The Panhandles, a professional football team known for its toughness and athleticism, was established from workers in the Pennsylvania Railroad shops out of Columbus, Ohio. The Columbus Panhandles had their first documented season in 1901. The team played through the beginning of the 1920’s. Longtime manager and future National Football League commissioner Joseph Carr brought a unique administrative style to the Panhandles, leading the team to historic popularity during his tenure. Relying on the most famous family in pro football history, Carr utilized the Nesser brothers’ physical prowess to win games and their unmatched popularity to fill the stands.
The Columbus Panhandles: A Complete History of Pro Football’s Toughest Team, 1900-1922 documents the history of the team through countless newspaper excerpts, ageless photographs, and original interviews. The book provides a detailed account of each season of competition, including the schedule, results, and known statistics for each year. It also provides biographical information on many of the longtime Columbus Panhandles, including the lengthy tenures of each of the six Nesser brothers. Totaling 90 years of service, the Nesser brothers served as the heart and soul of the team. Frank Nesser, a two-sport professional athlete whose abilities were compared to those of Jim Thorpe, led the Panhandles in scoring during most of his professional seasons.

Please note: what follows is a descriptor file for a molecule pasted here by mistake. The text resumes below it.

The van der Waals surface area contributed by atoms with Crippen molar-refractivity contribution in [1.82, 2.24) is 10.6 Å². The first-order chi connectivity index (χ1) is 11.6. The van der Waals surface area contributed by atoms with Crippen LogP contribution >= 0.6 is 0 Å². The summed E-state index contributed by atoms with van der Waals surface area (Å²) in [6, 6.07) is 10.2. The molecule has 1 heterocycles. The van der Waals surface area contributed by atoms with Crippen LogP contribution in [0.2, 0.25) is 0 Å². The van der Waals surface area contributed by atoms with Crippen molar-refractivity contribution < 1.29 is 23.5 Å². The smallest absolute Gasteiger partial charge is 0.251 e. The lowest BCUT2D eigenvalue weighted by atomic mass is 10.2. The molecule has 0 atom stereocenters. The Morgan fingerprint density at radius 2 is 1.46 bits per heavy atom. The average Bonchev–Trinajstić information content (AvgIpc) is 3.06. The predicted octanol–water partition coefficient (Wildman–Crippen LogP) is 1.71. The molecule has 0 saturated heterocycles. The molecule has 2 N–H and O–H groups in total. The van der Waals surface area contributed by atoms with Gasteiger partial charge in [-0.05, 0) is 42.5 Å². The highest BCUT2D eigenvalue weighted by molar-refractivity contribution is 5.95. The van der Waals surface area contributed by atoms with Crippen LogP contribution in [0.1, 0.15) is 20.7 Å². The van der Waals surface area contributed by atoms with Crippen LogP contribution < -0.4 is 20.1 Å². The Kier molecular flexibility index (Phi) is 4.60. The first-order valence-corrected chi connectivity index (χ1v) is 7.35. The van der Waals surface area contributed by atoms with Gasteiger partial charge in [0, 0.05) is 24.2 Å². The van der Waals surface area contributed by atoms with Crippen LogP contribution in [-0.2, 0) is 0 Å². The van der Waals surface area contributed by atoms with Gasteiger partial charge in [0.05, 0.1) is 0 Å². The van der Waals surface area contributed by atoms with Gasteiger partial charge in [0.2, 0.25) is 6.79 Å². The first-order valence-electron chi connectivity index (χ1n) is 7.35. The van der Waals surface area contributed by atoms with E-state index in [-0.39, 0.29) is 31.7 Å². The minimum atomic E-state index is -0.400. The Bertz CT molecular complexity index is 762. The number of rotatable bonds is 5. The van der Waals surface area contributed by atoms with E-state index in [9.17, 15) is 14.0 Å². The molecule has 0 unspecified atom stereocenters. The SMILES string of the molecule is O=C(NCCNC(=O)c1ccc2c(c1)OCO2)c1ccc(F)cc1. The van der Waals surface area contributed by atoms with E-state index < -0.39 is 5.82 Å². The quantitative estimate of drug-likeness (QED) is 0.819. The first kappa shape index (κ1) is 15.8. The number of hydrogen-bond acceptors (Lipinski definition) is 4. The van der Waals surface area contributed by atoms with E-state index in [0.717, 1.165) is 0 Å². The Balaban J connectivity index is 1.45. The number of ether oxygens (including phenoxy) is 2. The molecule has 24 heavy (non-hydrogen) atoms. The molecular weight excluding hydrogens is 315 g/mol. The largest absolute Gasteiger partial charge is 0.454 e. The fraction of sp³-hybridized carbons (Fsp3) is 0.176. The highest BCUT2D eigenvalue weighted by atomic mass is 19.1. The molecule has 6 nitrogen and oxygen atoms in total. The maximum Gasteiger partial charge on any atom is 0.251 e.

The author, Chris Willis, set out to reestablish the legacy once enjoyed by the Columbus Panhandles. Willis’ experiences include authoring assignments for the Pro Football Researchers Association and a position as the head of the Research Library at NFL Films. His documentation of the Panhandles will peak the interests of a variety of readers. Historians and sport journalists will appreciate the historical portrayal of the Panhandles, while general football enthusiasts will be captivated by the stories of Nesser brothers and their role in the early stages of professional football.
Author: Chris Willis
Published in 2007 by The Scarecrow Press, Inc.
Reviewed by David Gargone